## Complex integration

I have the function

$$f(z)=\frac{e^z}{1+e^{4z}}$$.

and the loop

$$\gamma_{r_1,r_2}=I_{r_1,r_2}+II_{r_2}+III_{r_1,r_2}+IV_{r_1},\quad r_1,r_2>0,$$

which bounds the domain

$$A_{r_1,r_2}=\{z\in\mathbb{C}\mid -r_1<\Re(z)< r_2\wedge0<\Im(z)<\pi\}.$$

Now I have to show that

$$\int_{\gamma_{r_1,r_2}}f(z)\,dz=\tfrac{\sqrt2}{2}\pi.$$

I know that the integral along $\gamma_{r_1,r_2}$ is the sum of the integrals along the four countours $I_{r1,r_2},\dots,IV_{r_1}$. I also know that if $f$ is continuous in a domain D and has an antiderivative $F$ throughout D, then the integral along a contour lying in D is $F(z_T)-F(z_I)$, where $z_T$ is the terminal point, and $z_I$ the initial point, of the countour.
However, using this, I am not able to show the aforementioned result, i.e, I get $\int_{\gamma_{r_1,r_2}}f(z)\,dz=0$.

Could anyone try to calculate the integral, and then report back what they've found.

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 Quote by sigmund I have the function $$f(z)=\frac{e^z}{1+e^{4z}}$$. and the loop $$\gamma_{r_1,r_2}=I_{r_1,r_2}+II_{r_2}+III_{r_1,r_2}+IV_{r_1},\quad r_1,r_2>0,$$ which bounds the domain $$A_{r_1,r_2}=\{z\in\mathbb{C}\mid -r_1<\Re(z)< r_2\wedge0<\Im(z)<\pi\}.$$ Now I have to show that $$\int_{\gamma_{r_1,r_2}}f(z)\,dz=\tfrac{\sqrt2}{2}\pi.$$ I know that the integral along $\gamma_{r_1,r_2}$ is the sum of the integrals along the four countours $I_{r1,r_2},\dots,IV_{r_1}$. I also know that if $f$ is continuous in a domain D and has an antiderivative $F$ throughout D, then the integral along a contour lying in D is $F(z_T)-F(z_I)$, where $z_T$ is the terminal point, and $z_I$ the initial point, of the countour. However, using this, I am not able to show the aforementioned result, i.e, I get $\int_{\gamma_{r_1,r_2}}f(z)\,dz=0$. Could anyone try to calculate the integral, and then report back what they've found.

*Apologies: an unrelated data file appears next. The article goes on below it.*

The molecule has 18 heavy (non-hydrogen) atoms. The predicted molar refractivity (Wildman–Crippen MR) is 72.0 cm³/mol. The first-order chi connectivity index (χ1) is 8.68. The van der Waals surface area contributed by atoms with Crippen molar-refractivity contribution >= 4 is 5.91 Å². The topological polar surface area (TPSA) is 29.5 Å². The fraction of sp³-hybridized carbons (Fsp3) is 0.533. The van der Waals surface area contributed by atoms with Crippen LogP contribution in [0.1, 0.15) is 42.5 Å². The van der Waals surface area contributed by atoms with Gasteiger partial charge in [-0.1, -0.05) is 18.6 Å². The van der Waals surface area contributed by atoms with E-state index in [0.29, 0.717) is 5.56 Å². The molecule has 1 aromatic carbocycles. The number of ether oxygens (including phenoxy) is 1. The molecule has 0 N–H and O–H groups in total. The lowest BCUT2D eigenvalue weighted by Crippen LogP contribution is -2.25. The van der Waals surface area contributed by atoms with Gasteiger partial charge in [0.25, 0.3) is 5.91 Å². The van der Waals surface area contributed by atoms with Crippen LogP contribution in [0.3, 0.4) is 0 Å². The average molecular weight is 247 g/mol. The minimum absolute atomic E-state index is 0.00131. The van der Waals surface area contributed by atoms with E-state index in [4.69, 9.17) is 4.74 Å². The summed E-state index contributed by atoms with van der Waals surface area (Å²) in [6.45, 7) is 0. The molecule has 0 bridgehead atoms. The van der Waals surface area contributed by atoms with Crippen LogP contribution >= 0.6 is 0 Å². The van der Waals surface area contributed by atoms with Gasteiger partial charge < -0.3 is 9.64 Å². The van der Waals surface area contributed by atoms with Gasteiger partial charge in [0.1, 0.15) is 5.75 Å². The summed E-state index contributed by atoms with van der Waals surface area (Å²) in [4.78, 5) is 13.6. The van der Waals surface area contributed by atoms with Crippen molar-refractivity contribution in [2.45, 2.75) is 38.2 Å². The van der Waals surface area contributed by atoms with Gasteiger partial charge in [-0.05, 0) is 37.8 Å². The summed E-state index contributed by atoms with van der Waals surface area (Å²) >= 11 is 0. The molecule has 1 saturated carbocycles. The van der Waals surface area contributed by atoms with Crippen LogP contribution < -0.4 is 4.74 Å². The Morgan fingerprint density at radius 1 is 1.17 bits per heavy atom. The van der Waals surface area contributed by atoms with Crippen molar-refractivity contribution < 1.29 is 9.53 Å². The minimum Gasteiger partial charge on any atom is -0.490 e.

Ok, your contour as stated is tough for me to follow but looks like you're going around the origin in such a was as to encompass poles of the integrand. Right? When is the denominator zero in the complex plane? Thus can't rely on Cauchy's Theorem but rather the Residue Theorem.

Edit: Alright, suppose Cauchy's Theorem is a special case of the Residue Theorem but you know what I mean.

 Quote by saltydog Ok, your contour as stated is tough for me to follow, but looks like you're going around the origin in such a was as to encompass poles of the integrand. Right? When is the denominator zero in the complex plane? Thus can't rely on Cauchy's Theorem but rather the Residue Theorem. Edit: Alright, suppose Cauchy's Theorem is a special case of the Residue Theorem but you know what I mean.
The function f has singularities in $z=\frac{i}{4}\left(\pi+k2\pi\right),~k=0,1,2,\dots$, and the contour is a rectangle with vertices at $z=-r_1$, $z=r_2$, $z=r_2+i\pi$, and $z=-r_1+i\pi$, where $r_1,r_2>0$. It is also oriented counter-clockwise.
Moreover, in the first question of the exercise, I am asked to calculate the residues at the singularities. Comparing Cauchy's Integral Theorem and Cauchy's Residue Theorem, I clearly see that the Residue Theorem can be used here, because the Integral Theorem requires the domain, which contains the contour, to be simply connected, while the Residue Theorem allows singularities inside the contour.